Best part was when I was able to talk to three different customers about the Managed Language Service. I was so happy that I had worked on it just last year, so I was familiar with the interfaces the customers wanted to know about.
A local software organization / club, I believe a usenet group, had their monthly meeting during the PDC, so they had flyers at PDC to stop by and attend. They had several speakers giving talks at the time. A friend from another division and I went to check it out. It was fun going up to people and saying, “Hi, I don’t know anyone here, so can I talk to y’all?” and watching them all say, “Oh absolutely, of course.” Behold the power of the blue shirt and being 1 of 5 women in the room. =)
I met with several groups of people, some who had used Whidbey; others from Microsoft Australia. One of the speakers there recognized me from my blog (my picture is up there) and stopped by to thank me for blogging about the Hurricane. Although he doesn’t have family or friends down there, he said that he had been following the events on my blog. I was so happy to hear that one of my blog readers that had nothing to do with the hurricane found the information interesting. I was concerned my hard-core blog readers might get annoyed by the hurricane noise, but to my relief it has been quite the contrary.
Meet the Experts
There were so many customers wanting to eat dinner with the VSIP experts that many of us had to give up our seats to make sure there was enough room. So, I sat with Accessibility Team for Meet the Experts and got to answer quite a few questions (including one regarding the Accessibility of Visual Studio) and gave our more of my Braille business cards.
The first two days it was quiet – all blue shirts. Those of us at the track booth figured that the customers were too intimidated with all of the blue shirts. That drastically changed on Thursday. There were more customers than blue shirts.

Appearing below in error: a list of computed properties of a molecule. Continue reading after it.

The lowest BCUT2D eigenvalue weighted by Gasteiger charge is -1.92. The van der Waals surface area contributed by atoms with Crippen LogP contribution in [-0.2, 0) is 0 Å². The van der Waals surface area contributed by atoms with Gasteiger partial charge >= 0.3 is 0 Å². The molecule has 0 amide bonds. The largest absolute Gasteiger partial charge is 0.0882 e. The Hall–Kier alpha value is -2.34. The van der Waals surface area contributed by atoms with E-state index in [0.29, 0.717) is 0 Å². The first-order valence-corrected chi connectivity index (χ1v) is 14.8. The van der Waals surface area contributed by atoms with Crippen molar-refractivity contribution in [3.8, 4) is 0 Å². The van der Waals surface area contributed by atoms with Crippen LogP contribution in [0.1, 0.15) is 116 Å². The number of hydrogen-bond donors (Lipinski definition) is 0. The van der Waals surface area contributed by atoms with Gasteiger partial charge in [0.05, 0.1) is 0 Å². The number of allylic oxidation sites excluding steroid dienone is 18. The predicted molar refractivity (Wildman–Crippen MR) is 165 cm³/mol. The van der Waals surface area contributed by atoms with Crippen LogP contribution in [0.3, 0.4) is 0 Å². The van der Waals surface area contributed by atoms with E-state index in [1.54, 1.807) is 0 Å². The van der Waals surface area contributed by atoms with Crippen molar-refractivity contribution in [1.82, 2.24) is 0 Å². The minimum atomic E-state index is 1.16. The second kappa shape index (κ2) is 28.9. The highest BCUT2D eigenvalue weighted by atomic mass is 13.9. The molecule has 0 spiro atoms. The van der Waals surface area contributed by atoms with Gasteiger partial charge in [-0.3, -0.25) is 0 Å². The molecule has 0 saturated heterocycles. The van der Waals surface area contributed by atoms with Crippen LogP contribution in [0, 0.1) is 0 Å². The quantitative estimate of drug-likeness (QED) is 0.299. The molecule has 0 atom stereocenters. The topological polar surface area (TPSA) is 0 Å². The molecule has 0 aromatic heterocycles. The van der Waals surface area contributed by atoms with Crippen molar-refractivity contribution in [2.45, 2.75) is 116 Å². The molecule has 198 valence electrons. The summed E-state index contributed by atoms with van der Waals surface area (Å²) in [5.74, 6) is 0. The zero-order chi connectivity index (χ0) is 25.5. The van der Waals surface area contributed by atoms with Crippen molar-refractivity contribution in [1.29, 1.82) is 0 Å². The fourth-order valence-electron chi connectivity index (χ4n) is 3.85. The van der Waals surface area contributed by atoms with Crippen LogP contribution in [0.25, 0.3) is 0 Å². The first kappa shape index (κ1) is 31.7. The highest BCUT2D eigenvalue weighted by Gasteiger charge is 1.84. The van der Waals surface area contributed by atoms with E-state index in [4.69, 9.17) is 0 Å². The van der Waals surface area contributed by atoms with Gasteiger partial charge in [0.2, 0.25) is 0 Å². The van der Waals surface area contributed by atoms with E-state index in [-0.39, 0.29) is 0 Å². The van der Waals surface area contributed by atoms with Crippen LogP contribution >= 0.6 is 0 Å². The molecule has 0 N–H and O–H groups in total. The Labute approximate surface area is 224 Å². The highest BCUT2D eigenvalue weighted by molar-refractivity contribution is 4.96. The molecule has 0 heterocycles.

Whenever things were quiet, I picked up an Xbox controller, and out of nowhere customers came wanting to play. After we played a round of slayer, customers would be in line to ask me questions. The games didn’t last for more than 10 minutes, and no one had been in line previously, so kudos to whoever thought of the Halo 2 idea.
Also several customers had asked why we weren’t showing off the Xbox 360 at PDC.
Thanks to DanLev, I got to demo Code Snippets to a customer in one of the Hands-on Labs. He loved the code snippets and was extremely excited about Whidbey.
Lagniappe (extra stuff)
Two things that impressed these German developers the most during their Tour of Microsoft campus (their pre-PDC event)
- the size of the campus
- and the speed at which Sara talks 😉
Putting the Customer first
When they finished filling my brain, I stumbled off to take notes about the detail. There were a number of folks playing Halo 2 and when they finished none other than Sara Ford (blog) offered her spot to me. I wish I could still play games, but a weekend of solid Hexen taught me I better not or I stop working. Isn’t addiction terrible?
Raymond Chen is awesome to chat with. And for those of you who click on the link, No, I didn’t spy on his audience (that info was second-hand), but we are the same height =)